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Oxford University re-writes 'wealth test'

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Oxford University - one of the world's best known educational establishments - has been forced to re-draft its admissions policy to ensure it is not...

Oxford University - one of the world's best known educational establishments - has been forced to re-draft its admissions policy to ensure it is not perceived as discriminating against students from poorer backgrounds. Oxford has abandoned a so-called "wealth test" for postgraduate students applying to its colleges after a student had sued the British institution on the grounds that it was skewed in favour of the wealthy.

From this year, applicants will need to show they can meet their tuition fees for their first year, doing away with the requirement to provide financial evidence that living costs can also be met.
The change follows a legal challenge earlier this year by 27-year-old Damien Shannon, exposed by the 'Observer' newspaper.
He had sued Oxford's St Hugh's College on the grounds that the requirement to prove liquid assets sufficient to cover 12,900 pounds a year in living costs was unfair on the less financially well off students.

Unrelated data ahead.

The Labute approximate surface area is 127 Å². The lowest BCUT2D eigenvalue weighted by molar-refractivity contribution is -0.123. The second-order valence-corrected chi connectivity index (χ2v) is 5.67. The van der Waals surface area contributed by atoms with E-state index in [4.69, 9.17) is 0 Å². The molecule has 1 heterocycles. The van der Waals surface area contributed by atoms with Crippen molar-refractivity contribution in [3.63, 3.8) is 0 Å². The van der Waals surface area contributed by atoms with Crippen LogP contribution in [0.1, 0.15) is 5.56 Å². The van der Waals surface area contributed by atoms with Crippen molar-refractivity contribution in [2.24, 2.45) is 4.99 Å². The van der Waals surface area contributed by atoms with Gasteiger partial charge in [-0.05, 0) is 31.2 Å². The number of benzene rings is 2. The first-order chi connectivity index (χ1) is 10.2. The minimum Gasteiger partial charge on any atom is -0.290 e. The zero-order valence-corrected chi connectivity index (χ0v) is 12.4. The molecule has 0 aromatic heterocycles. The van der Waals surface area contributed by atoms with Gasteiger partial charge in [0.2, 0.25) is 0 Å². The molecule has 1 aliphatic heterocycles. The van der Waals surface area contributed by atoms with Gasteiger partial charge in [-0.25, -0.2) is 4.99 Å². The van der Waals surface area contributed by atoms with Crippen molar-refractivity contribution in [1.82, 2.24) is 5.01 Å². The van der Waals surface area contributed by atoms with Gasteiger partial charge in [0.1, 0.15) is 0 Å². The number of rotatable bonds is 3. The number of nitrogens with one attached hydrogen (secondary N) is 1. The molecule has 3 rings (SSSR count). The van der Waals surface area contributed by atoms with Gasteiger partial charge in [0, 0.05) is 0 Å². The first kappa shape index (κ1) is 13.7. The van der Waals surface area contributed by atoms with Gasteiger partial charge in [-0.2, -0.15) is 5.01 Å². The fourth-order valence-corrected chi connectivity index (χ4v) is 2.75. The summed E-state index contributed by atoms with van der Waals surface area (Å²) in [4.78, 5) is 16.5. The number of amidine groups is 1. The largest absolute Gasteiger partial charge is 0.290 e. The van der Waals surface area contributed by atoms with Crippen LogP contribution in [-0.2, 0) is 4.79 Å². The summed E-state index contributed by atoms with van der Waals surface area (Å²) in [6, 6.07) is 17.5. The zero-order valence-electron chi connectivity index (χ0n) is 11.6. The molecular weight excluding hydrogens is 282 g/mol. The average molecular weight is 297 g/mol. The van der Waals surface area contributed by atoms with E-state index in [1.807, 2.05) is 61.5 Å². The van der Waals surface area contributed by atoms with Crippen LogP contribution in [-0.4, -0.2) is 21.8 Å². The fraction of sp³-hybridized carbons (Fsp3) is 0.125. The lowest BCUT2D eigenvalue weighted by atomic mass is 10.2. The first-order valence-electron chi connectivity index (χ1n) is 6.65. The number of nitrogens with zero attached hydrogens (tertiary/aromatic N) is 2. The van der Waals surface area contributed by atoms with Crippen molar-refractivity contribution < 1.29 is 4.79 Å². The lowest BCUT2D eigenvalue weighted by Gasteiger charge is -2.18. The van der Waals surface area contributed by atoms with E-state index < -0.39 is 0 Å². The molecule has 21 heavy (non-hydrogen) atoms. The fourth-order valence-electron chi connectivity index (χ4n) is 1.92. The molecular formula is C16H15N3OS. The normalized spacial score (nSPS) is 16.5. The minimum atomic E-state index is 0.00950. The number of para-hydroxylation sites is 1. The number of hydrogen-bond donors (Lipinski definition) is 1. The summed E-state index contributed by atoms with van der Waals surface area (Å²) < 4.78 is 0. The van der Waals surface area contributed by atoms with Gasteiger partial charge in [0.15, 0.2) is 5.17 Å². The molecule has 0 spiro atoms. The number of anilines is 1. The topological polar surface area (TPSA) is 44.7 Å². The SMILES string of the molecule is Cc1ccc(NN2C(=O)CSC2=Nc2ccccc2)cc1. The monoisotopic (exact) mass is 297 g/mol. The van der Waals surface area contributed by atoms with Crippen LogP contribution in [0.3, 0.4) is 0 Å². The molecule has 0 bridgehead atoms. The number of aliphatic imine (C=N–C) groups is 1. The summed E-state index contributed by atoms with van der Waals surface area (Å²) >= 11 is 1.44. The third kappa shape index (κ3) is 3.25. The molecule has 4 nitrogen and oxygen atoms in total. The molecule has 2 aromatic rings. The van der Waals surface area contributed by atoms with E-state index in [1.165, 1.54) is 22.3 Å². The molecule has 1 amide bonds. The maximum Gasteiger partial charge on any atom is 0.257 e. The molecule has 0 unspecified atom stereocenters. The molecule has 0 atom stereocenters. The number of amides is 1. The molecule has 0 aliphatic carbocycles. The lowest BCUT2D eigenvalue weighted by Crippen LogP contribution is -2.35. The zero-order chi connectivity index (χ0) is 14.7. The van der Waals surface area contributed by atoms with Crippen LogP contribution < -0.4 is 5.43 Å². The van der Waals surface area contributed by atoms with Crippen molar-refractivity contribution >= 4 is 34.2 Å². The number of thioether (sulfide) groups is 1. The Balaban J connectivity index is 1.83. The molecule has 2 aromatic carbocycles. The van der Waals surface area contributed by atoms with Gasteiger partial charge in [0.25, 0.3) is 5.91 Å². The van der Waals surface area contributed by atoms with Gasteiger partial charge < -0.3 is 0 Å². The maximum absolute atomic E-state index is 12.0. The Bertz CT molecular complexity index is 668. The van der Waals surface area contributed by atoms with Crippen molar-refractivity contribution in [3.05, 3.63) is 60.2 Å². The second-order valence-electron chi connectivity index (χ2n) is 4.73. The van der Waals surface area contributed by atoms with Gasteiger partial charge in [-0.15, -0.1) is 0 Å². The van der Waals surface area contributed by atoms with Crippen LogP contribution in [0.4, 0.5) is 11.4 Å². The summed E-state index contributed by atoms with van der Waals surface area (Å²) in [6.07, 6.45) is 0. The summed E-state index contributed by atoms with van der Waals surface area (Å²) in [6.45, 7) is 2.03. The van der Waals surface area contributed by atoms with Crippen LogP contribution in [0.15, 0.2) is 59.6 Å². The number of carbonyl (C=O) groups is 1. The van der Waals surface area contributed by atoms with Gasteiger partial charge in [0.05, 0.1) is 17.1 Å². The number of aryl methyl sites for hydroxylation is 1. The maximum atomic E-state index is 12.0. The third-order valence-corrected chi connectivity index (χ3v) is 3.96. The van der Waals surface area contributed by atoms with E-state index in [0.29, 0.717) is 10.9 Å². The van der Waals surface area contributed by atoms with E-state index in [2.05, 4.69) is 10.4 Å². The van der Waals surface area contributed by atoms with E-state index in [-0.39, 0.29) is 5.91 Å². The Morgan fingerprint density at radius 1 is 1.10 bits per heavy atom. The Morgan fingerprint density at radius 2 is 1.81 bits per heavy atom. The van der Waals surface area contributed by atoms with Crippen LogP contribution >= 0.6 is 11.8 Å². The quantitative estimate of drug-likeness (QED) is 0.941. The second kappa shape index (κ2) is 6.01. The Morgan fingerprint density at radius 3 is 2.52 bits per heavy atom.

Students with a conditional place at the university, selected on the basis of their academic merit, were expected to demonstrate that they had access to considerable funds for their living costs, above and beyond the already significant cost of fees.
The university had also been refusing to take into account projected earnings from students who planned to carry out paid work during their course.
Oxford has now abandoned what was previously called the "financial guarantee" in favour of a watered-down "financial declaration", which expects applicants to provide evidence of funds to cover fees for the first year of a course and merely to "give your assurance that you are able and willing to meet your living costs for the duration of your course (no financial evidence is required)".
Shannon's battle seems to have been worth it and he is expected to attend St Hugh's in October for the one-year MSc in Economic and Social History course to which he originally applied last March. "The financial declaration aims to ensure that students are fully aware of the expected fees and living costs associated with their graduate study at Oxford, and is still intended to prevent students dropping out during their course, which is in the interest of both the welfare of individual students and of the institution," an Oxford University spokesperson said. -Agencies
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